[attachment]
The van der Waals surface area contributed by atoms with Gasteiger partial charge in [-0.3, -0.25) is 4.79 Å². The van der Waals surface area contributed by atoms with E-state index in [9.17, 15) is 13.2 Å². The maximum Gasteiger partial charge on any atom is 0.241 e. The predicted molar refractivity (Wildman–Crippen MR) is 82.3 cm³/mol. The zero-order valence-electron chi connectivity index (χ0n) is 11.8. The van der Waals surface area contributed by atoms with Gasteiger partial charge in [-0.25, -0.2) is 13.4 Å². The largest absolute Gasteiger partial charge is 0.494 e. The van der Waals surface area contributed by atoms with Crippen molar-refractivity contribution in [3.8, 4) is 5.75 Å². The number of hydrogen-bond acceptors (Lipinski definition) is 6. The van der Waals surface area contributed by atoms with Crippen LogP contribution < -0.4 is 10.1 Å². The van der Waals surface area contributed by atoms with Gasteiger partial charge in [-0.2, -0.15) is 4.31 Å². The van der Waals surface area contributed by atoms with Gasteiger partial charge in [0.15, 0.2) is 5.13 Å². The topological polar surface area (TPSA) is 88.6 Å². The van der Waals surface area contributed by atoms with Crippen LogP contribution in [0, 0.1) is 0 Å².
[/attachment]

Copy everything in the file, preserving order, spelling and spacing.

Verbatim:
The van der Waals surface area contributed by atoms with Gasteiger partial charge in [-0.3, -0.25) is 4.79 Å². The van der Waals surface area contributed by atoms with E-state index in [9.17, 15) is 13.2 Å². The maximum Gasteiger partial charge on any atom is 0.241 e. The predicted molar refractivity (Wildman–Crippen MR) is 82.3 cm³/mol. The zero-order valence-electron chi connectivity index (χ0n) is 11.8. The van der Waals surface area contributed by atoms with Gasteiger partial charge in [-0.25, -0.2) is 13.4 Å². The largest absolute Gasteiger partial charge is 0.494 e. The van der Waals surface area contributed by atoms with Crippen molar-refractivity contribution in [3.8, 4) is 5.75 Å². The number of hydrogen-bond acceptors (Lipinski definition) is 6. The van der Waals surface area contributed by atoms with Crippen LogP contribution < -0.4 is 10.1 Å². The van der Waals surface area contributed by atoms with Gasteiger partial charge in [-0.2, -0.15) is 4.31 Å². The van der Waals surface area contributed by atoms with Gasteiger partial charge in [0.15, 0.2) is 5.13 Å². The topological polar surface area (TPSA) is 88.6 Å². The van der Waals surface area contributed by atoms with Crippen LogP contribution in [0, 0.1) is 0 Å².